Big Blue reports boffo numbers

Software and IT services giant IBM Corp. (IBM) reported its second quarter earnings after the market closed today and investors cheered. Big Blue busted out boffo numbers and management raised earnings projections for the coming year. Shares were up more than 3 percent in aftermarket trading.

The numbers were impressive considering the sad state of the global economy. Net income of $3.1 billion constituted a 12 percent hop over the same period last year. Gross profit margin, a key indicator, was up 4.1 percent to 18.3 percent, a sign of continued strong management at the company. On the dark side, revenue was down by 13 percent to $23.2 billion over the same period last year. But that dark cloud was out shined by management's sunny outlook and revenue projection raise.

IBM stated it anticipates full-year 2009 earnings of no less than $9.70 per share, up from previous expectations of $9.20. For a company as large as IBM, a 5.5 percent increase in earnings guidance can be viewed as significant event. Equally important, IBM said it expects pre-tax income for its software segment to increase by double-digit percentages, an impressive growth rate in the sluggish economy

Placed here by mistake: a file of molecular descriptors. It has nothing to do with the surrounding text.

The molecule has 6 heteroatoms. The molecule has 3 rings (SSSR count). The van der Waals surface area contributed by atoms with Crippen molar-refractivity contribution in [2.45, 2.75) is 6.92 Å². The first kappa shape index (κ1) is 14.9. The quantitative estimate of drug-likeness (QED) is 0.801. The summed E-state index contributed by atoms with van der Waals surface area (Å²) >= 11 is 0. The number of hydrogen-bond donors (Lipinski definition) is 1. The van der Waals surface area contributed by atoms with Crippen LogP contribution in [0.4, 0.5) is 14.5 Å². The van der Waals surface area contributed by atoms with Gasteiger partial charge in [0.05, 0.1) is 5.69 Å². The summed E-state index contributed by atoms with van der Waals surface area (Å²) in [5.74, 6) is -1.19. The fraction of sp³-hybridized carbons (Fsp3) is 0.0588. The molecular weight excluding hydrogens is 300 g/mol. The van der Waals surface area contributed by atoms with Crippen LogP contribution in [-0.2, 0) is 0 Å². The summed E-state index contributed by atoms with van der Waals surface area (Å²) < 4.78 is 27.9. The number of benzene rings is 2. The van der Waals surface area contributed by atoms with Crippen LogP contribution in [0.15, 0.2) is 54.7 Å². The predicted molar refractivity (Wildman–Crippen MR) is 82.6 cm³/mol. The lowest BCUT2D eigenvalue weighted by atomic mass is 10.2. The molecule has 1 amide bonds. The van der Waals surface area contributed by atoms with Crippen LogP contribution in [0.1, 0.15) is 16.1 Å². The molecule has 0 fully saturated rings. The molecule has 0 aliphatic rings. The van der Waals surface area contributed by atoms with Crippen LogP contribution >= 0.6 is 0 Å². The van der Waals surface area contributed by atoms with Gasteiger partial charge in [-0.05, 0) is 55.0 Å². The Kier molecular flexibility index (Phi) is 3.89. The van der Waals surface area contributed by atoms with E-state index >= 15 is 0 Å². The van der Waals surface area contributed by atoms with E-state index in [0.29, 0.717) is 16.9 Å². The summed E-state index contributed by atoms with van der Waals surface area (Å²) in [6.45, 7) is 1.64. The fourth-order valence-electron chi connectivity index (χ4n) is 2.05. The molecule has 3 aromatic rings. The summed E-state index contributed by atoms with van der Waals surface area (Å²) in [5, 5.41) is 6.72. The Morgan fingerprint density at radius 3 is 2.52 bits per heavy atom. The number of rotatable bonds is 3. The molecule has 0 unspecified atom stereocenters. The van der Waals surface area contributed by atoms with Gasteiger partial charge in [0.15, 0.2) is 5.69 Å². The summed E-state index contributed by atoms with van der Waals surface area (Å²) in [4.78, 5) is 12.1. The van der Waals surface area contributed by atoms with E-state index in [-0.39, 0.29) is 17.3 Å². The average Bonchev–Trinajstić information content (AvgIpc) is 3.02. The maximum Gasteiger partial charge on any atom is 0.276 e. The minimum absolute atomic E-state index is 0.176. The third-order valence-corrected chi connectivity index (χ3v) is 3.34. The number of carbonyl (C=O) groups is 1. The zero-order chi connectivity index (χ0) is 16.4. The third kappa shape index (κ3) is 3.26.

The IBM numbers lend more credence to the growing belief that the technology sector is in the midst of a robust recovery. However, IBM, which primarily supplies large and mid-sized corporations with software and services, seems to be faring better than Dell (DELL). The Round Rock (Texas) PC-maker, which competes with IBM in the services and enterprise computing markets, reported weak sales to corporations.

Currency conversion impacts muted the strength of IBM's numbers, however. In IBM's growth markets (primarily Asia and the developing world), the company showed a revenue decrease of 11 percent. Corrected for currency, those revenues actually increased one percent. Likewise, Dell's gross revenue decline of 12 percent, when corrected for currency distortions, was only 7 percent due to relative declines in local currencies versus the dollar.

Big Blue continued to make impressive inroads into the still growing Internet applications, remote applications delivery, and systems management market. Revenues from IBM's key information middleware products (WebSphere, Information Management, Tivoli, Lotus and Rational) rose by 5 percent, adjusting for currency, to $3 billion, as compared to the same period a year previous.

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